07 March, 2023 | Posted by Michelle Hogan

Director of the Board of Women in Facility Management Alana Dunoff on Why FM is an Excellent Career for Women #IWD23

Director of the board of Women in Facility Management Alana Dunoff on Why FM is an Excellent Career for Women #IWD23

The theme of International Women’s Day 2023 is #EmbraceEquity.

Equality means each individual or group of people is given the same resources or opportunities.

Equity recognises that each person has different circumstances, and allocates the exact resources and opportunities needed to reach an equal outcome. 

To celebrate and support International Women's Day 2023, Portobello Institute is sharing inspiring insights from women who follow their passion to fulfil their potential as they share their experiences with embracing equity.

Introducing Alana Dunoff

Alana F. Dunoff MS, ProFM, FMP, IFMA Fellow is a Strategic Facility Planner/Owner, AFD Professional Services, LLC and Adjunct Professor BS in Facility Management Program, Temple University. Alana is the Director on the board of Women in Facility Management (WIFM).

What was your pathway into working in Facilities Management?  

In college, I was a psychology major with a concentration in Environmental & Social Psychology – how people are impacted by their environment. For grad school, I found a program at Cornell University called Design and Environmental Analysis, and one of the majors was Facility Management. I had no idea what it was, but the course curriculum was everything I enjoyed – Environmental Psychology, Architecture, Design, Real Estate, and Human Resources – I figured it must be the perfect intersection for me - I was right. 

How do you feel about working in Facilities Management as a woman? 

When I first started my career (over 30 years ago) I was one of just a few professional women in a large planning and construction department for a university and hospital. I was young, with an MS in Facility Planning and Management.  The men didn’t quite know what to do with me, I got “tested” and challenged, but over time because I was curious and respectful I eventually found my place.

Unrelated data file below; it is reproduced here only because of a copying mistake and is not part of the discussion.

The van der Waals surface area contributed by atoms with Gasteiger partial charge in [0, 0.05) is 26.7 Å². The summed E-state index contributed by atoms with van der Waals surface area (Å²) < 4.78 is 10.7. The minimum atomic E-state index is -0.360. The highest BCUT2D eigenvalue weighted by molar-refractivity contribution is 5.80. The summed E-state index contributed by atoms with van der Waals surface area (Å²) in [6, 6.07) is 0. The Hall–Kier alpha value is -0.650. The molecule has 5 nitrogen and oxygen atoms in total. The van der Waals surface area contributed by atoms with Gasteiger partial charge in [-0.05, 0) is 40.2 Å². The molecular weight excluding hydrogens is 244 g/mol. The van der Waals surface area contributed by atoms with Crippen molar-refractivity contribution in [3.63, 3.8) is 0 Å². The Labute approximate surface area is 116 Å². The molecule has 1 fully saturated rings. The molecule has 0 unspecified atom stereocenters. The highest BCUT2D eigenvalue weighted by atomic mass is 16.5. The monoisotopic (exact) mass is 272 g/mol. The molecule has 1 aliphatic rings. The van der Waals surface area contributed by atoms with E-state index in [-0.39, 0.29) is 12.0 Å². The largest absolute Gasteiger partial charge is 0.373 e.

I love my career in FM, it has taken a variety of paths, but it has always been rewarding.  I like that every day is different, that I can help create spaces and places where people can be productive and effective and I have met and worked with amazingly smart and caring people. 

Why do you work in Facilities Management?  

When I entered the profession it was an intersection of all of my interests and passions, I have stayed because it is a career that is fulfilling and rewarding, where I am always learning and being challenged and get the opportunity to work with super smart and engaging people. I also think I am now at a point in my career where I make a difference, particularly with my teaching. 

Do you think the FM sector fosters inclusive work cultures for women? 

I think that the industry has worked hard to open up the industry for women.  I think FM as a profession is open to and even encourages women to be a part of the industry, all warm bodies are welcome.  

I have attended FM conferences (eg. IFMA World Workplace) and have watched the growth of women in attendance, although I still think women only represent about 22%+, so even though the welcome sign is up – we still have aways to go to educate women about the many advantages and opportunities in the profession.